Santa Bárbara, San Martín del Rey Aurelio
Santa Bárbara Adit
The tributaries of the main rivers of the Cuenca Hullera Central generate small valleys in which the continuity of the coal deposit led to an early and intense exploitation of coal. The Santa Bárbara river, which joins the Nalón river in Sotrondio, is a good example, and its mining past is evidenced by railway trenches, pavilions, vertical shafts and mountain mine openings.
The mountains of San Mamés and Santa Bárbara are pierced by means of multiple mines. The Prau Molín and the Santa Bárbara mines are still fully visible and accessible today. As for the latter, a new vertical shaft was sunk in 1942 by SMDF (Sociedad Metalúrgica Duro Felguera) due to the depletion of the resources because of the mining operations.
However, unlike the mines developed in the 1920s, which were modern and electrified, the Santa Barbara one would be built and equipped as in the first phases of vertical mining. It has a headframe made of riveted metal sections, steam technology to extract the coal, and primitive compressors partially inherited from the mountain mines. The international isolation hindered the modernization, but the benefits of the domestic sale of coal in the autarkic context and the cheap workforce compensated the very low capital investment. Thus, in the immediate post-war period, the Duro company also sunk the San Mamés, Carrio, and María Luisa mines.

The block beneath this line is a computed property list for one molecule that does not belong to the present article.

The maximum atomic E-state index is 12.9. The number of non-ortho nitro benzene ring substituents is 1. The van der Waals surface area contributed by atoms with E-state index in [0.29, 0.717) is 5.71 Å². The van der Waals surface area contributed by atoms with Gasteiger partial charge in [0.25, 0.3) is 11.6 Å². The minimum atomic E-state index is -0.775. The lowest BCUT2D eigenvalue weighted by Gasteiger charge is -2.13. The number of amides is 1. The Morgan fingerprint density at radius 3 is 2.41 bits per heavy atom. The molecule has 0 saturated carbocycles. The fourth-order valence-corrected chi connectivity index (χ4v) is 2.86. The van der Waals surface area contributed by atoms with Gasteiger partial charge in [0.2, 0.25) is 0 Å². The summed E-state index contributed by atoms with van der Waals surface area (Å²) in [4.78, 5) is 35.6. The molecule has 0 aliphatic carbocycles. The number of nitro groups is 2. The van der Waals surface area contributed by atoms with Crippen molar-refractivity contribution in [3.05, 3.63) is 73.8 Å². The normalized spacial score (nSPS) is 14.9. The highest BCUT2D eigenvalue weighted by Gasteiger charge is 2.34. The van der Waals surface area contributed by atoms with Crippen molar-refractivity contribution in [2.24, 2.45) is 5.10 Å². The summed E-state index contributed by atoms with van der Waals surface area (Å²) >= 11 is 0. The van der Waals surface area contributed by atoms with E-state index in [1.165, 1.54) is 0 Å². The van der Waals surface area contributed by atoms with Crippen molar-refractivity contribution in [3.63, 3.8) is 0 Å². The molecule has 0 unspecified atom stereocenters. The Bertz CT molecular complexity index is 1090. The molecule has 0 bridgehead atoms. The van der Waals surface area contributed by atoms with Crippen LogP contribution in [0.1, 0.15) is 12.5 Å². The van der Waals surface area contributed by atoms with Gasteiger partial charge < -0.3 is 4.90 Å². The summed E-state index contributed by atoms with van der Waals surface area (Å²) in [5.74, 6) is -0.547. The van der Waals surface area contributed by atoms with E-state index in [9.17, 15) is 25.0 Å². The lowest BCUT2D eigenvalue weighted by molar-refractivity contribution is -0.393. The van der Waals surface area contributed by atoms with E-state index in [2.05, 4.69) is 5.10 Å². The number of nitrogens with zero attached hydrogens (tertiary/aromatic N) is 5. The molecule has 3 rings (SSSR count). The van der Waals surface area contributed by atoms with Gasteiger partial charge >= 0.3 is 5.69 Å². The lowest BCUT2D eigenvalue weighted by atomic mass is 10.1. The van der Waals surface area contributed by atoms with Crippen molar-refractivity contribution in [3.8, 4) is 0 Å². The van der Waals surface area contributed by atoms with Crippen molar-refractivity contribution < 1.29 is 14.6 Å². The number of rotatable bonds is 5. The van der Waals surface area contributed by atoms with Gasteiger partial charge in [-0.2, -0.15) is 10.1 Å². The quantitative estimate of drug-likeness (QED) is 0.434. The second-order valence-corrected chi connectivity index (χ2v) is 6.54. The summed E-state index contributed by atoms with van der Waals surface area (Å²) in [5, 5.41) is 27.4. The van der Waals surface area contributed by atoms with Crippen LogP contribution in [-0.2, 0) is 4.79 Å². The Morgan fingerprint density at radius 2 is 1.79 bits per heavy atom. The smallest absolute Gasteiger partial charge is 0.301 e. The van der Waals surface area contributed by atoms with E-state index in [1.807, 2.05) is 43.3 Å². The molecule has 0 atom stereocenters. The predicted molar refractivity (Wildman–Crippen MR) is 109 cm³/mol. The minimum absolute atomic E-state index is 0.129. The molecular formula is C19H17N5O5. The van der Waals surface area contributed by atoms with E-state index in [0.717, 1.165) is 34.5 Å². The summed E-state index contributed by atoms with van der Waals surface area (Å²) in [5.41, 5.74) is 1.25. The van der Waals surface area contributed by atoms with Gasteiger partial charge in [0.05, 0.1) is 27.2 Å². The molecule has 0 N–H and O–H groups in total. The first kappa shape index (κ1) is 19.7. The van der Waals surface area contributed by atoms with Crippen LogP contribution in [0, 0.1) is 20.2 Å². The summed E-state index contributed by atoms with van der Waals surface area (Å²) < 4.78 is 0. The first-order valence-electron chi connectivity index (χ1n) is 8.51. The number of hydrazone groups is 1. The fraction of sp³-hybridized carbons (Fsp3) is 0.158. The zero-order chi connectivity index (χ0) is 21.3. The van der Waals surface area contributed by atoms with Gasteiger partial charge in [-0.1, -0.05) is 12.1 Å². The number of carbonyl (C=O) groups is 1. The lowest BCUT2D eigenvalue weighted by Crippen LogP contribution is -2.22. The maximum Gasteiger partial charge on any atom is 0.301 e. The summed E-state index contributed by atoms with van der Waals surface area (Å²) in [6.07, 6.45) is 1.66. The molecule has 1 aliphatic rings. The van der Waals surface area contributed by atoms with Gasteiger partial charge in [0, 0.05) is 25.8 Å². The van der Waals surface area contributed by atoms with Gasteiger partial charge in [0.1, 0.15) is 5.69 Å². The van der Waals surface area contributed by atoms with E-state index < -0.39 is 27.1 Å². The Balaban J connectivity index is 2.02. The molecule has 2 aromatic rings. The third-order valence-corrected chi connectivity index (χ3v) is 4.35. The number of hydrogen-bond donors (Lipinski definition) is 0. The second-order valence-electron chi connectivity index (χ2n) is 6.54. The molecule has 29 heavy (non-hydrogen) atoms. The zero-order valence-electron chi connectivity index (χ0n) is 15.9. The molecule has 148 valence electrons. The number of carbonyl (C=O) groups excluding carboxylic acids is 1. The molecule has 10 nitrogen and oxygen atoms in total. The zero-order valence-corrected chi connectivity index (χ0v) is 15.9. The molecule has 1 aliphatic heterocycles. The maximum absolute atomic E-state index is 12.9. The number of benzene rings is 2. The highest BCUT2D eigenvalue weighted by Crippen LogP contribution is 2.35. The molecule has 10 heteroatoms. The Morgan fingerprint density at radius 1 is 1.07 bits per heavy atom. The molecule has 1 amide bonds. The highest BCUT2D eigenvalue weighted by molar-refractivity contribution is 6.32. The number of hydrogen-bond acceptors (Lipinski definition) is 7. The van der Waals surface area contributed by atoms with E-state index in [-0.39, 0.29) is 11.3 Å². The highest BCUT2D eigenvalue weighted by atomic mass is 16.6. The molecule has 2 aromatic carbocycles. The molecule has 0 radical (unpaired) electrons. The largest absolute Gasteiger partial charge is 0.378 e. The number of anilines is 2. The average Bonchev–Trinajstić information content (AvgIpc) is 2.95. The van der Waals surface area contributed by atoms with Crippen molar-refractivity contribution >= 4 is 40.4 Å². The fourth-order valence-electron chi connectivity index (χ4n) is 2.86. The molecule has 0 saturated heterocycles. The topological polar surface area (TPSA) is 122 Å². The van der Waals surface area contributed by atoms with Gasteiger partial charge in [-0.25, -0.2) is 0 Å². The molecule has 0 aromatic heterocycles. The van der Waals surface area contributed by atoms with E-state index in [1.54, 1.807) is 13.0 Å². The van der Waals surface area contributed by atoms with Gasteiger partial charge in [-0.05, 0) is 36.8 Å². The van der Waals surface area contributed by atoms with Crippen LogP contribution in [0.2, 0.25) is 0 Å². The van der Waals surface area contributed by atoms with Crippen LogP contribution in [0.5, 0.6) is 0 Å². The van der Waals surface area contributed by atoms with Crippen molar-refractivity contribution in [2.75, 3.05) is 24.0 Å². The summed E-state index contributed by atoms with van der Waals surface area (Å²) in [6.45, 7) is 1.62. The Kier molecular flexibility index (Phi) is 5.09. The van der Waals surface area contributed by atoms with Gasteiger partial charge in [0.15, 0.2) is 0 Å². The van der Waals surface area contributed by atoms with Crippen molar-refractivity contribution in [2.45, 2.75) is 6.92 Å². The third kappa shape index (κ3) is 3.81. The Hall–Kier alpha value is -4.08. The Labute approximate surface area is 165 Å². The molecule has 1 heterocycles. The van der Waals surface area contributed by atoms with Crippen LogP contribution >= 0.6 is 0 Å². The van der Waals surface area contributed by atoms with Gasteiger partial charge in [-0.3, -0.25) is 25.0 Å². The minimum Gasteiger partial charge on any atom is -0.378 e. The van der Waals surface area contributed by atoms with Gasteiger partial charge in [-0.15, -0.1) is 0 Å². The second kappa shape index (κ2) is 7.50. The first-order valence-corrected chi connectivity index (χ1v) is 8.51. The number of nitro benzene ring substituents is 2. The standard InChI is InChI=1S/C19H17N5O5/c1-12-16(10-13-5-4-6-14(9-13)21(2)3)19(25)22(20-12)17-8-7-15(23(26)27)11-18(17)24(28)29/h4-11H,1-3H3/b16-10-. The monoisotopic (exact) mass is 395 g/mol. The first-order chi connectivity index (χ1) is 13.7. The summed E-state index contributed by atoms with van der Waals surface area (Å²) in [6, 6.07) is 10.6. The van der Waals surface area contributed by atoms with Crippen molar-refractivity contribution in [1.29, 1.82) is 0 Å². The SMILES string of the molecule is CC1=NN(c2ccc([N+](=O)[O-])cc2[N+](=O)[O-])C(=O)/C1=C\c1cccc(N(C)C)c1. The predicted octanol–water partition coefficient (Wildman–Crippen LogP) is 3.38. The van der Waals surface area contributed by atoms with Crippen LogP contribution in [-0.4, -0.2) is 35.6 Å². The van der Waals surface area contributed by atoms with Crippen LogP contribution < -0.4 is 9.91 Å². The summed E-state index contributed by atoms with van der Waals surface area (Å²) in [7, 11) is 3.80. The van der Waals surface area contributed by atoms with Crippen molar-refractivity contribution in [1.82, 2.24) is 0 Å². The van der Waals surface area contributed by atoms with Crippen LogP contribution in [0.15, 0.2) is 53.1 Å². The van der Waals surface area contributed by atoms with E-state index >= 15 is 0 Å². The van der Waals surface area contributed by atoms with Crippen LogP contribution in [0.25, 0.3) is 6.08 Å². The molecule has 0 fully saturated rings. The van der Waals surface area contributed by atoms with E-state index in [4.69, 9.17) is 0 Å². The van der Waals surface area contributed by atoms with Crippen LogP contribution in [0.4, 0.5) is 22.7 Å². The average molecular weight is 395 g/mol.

It was opened in 1944 and, in 1957, the extraction machinery was replaced by electric machinery. A new powerhouse was built and then the headframe was rotated so as not to paralyze the shaft activity. However, the need for a new headframe was soon revealed. It was built in 1962 by means of welding, and with an articulated system for the connection between the strut braces and the main tower. The Duro's system started in the María Luisa mine shaft in 1943.
The acquisition of Duro by HUNOSA in 1967 made it necessary to change the name of the shaft, since the Santa Bárbara de Turón mine was older and was more important. It was named Cerezal, a neighboring toponym, until its closure in 1988.